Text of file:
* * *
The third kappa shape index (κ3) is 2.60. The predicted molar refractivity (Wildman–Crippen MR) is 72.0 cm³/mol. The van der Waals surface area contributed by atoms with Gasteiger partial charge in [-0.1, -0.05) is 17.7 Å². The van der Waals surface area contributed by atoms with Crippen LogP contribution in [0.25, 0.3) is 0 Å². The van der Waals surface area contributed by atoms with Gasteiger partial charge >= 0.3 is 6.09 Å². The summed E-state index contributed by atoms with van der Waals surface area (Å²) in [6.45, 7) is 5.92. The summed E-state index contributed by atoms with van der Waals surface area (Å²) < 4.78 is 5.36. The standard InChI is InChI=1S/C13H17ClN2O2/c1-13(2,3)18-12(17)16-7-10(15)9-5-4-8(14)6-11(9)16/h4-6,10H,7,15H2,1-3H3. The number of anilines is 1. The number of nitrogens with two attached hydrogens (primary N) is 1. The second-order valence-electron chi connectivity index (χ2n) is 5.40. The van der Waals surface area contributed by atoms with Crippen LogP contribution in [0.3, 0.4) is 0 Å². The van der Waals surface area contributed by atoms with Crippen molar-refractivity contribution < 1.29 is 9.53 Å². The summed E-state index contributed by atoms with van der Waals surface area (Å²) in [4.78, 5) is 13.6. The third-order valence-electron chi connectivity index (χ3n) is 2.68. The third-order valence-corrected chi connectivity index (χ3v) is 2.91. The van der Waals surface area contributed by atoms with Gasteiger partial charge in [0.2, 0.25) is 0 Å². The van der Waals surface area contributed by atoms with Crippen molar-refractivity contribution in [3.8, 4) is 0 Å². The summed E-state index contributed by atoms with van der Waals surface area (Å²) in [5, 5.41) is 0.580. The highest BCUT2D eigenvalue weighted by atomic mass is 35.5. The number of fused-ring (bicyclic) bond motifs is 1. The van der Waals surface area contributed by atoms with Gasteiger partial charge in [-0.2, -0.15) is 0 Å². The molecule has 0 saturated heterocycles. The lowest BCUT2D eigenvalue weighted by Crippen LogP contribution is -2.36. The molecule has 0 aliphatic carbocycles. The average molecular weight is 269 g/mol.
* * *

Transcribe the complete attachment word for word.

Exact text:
The third kappa shape index (κ3) is 2.60. The predicted molar refractivity (Wildman–Crippen MR) is 72.0 cm³/mol. The van der Waals surface area contributed by atoms with Gasteiger partial charge in [-0.1, -0.05) is 17.7 Å². The van der Waals surface area contributed by atoms with Crippen LogP contribution in [0.25, 0.3) is 0 Å². The van der Waals surface area contributed by atoms with Gasteiger partial charge >= 0.3 is 6.09 Å². The summed E-state index contributed by atoms with van der Waals surface area (Å²) in [6.45, 7) is 5.92. The summed E-state index contributed by atoms with van der Waals surface area (Å²) < 4.78 is 5.36. The standard InChI is InChI=1S/C13H17ClN2O2/c1-13(2,3)18-12(17)16-7-10(15)9-5-4-8(14)6-11(9)16/h4-6,10H,7,15H2,1-3H3. The number of anilines is 1. The number of nitrogens with two attached hydrogens (primary N) is 1. The second-order valence-electron chi connectivity index (χ2n) is 5.40. The van der Waals surface area contributed by atoms with Crippen LogP contribution in [0.3, 0.4) is 0 Å². The van der Waals surface area contributed by atoms with Crippen molar-refractivity contribution < 1.29 is 9.53 Å². The summed E-state index contributed by atoms with van der Waals surface area (Å²) in [4.78, 5) is 13.6. The third-order valence-electron chi connectivity index (χ3n) is 2.68. The third-order valence-corrected chi connectivity index (χ3v) is 2.91. The van der Waals surface area contributed by atoms with Gasteiger partial charge in [0.2, 0.25) is 0 Å². The van der Waals surface area contributed by atoms with Crippen molar-refractivity contribution in [3.8, 4) is 0 Å². The summed E-state index contributed by atoms with van der Waals surface area (Å²) in [5, 5.41) is 0.580. The highest BCUT2D eigenvalue weighted by atomic mass is 35.5. The number of fused-ring (bicyclic) bond motifs is 1. The van der Waals surface area contributed by atoms with Gasteiger partial charge in [-0.2, -0.15) is 0 Å². The molecule has 0 saturated heterocycles. The lowest BCUT2D eigenvalue weighted by Crippen LogP contribution is -2.36. The molecule has 0 aliphatic carbocycles. The average molecular weight is 269 g/mol.